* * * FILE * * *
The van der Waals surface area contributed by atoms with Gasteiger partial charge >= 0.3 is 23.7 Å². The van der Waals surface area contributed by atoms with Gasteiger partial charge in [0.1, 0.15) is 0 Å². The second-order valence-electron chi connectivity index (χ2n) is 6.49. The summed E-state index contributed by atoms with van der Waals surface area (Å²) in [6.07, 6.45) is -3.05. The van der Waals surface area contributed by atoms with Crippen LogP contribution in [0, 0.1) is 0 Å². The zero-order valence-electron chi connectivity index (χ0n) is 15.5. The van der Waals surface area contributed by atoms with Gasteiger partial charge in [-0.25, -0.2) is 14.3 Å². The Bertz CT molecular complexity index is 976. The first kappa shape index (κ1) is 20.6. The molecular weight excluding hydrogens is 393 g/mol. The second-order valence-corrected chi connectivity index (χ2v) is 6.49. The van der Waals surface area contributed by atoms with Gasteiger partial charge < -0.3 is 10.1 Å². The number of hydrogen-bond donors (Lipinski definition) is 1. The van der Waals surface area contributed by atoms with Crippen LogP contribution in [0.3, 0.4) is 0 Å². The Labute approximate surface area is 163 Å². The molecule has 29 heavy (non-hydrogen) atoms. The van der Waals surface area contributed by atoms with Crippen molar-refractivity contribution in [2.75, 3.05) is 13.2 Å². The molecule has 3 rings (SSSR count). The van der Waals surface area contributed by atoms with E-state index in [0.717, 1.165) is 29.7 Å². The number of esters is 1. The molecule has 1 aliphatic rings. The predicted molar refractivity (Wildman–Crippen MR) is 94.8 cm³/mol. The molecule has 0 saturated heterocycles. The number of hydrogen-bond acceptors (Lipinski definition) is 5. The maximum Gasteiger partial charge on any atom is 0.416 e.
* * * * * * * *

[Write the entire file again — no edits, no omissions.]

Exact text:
The van der Waals surface area contributed by atoms with Gasteiger partial charge >= 0.3 is 23.7 Å². The van der Waals surface area contributed by atoms with Gasteiger partial charge in [0.1, 0.15) is 0 Å². The second-order valence-electron chi connectivity index (χ2n) is 6.49. The summed E-state index contributed by atoms with van der Waals surface area (Å²) in [6.07, 6.45) is -3.05. The van der Waals surface area contributed by atoms with Crippen LogP contribution in [0, 0.1) is 0 Å². The zero-order valence-electron chi connectivity index (χ0n) is 15.5. The van der Waals surface area contributed by atoms with Gasteiger partial charge in [-0.25, -0.2) is 14.3 Å². The Bertz CT molecular complexity index is 976. The first kappa shape index (κ1) is 20.6. The molecular weight excluding hydrogens is 393 g/mol. The second-order valence-corrected chi connectivity index (χ2v) is 6.49. The van der Waals surface area contributed by atoms with Gasteiger partial charge < -0.3 is 10.1 Å². The number of hydrogen-bond donors (Lipinski definition) is 1. The van der Waals surface area contributed by atoms with Crippen LogP contribution in [0.3, 0.4) is 0 Å². The Labute approximate surface area is 163 Å². The molecule has 29 heavy (non-hydrogen) atoms. The van der Waals surface area contributed by atoms with Crippen molar-refractivity contribution in [2.75, 3.05) is 13.2 Å². The molecule has 3 rings (SSSR count). The van der Waals surface area contributed by atoms with E-state index in [0.717, 1.165) is 29.7 Å². The number of esters is 1. The molecule has 1 aliphatic rings. The predicted molar refractivity (Wildman–Crippen MR) is 94.8 cm³/mol. The molecule has 0 saturated heterocycles. The number of hydrogen-bond acceptors (Lipinski definition) is 5. The maximum Gasteiger partial charge on any atom is 0.416 e.